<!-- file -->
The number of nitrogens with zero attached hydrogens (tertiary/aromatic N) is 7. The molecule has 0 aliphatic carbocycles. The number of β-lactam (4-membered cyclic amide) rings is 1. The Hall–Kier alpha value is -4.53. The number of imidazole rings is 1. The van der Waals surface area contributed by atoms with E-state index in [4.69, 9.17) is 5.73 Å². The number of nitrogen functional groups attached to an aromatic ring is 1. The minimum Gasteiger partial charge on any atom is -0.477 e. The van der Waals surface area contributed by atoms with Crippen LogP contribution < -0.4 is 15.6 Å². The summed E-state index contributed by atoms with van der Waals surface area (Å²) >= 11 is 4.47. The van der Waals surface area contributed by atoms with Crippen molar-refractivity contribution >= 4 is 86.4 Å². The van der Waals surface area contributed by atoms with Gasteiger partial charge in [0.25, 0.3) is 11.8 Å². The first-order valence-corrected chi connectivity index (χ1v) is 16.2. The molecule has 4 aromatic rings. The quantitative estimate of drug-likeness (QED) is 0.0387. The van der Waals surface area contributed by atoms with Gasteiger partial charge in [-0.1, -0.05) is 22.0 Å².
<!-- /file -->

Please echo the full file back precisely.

The number of nitrogens with zero attached hydrogens (tertiary/aromatic N) is 7. The molecule has 0 aliphatic carbocycles. The number of β-lactam (4-membered cyclic amide) rings is 1. The Hall–Kier alpha value is -4.53. The number of imidazole rings is 1. The van der Waals surface area contributed by atoms with E-state index in [4.69, 9.17) is 5.73 Å². The number of nitrogen functional groups attached to an aromatic ring is 1. The minimum Gasteiger partial charge on any atom is -0.477 e. The van der Waals surface area contributed by atoms with Crippen LogP contribution < -0.4 is 15.6 Å². The summed E-state index contributed by atoms with van der Waals surface area (Å²) >= 11 is 4.47. The van der Waals surface area contributed by atoms with Crippen molar-refractivity contribution >= 4 is 86.4 Å². The van der Waals surface area contributed by atoms with Gasteiger partial charge in [0.25, 0.3) is 11.8 Å². The first-order valence-corrected chi connectivity index (χ1v) is 16.2. The molecule has 4 aromatic rings. The quantitative estimate of drug-likeness (QED) is 0.0387. The van der Waals surface area contributed by atoms with Gasteiger partial charge in [-0.1, -0.05) is 22.0 Å².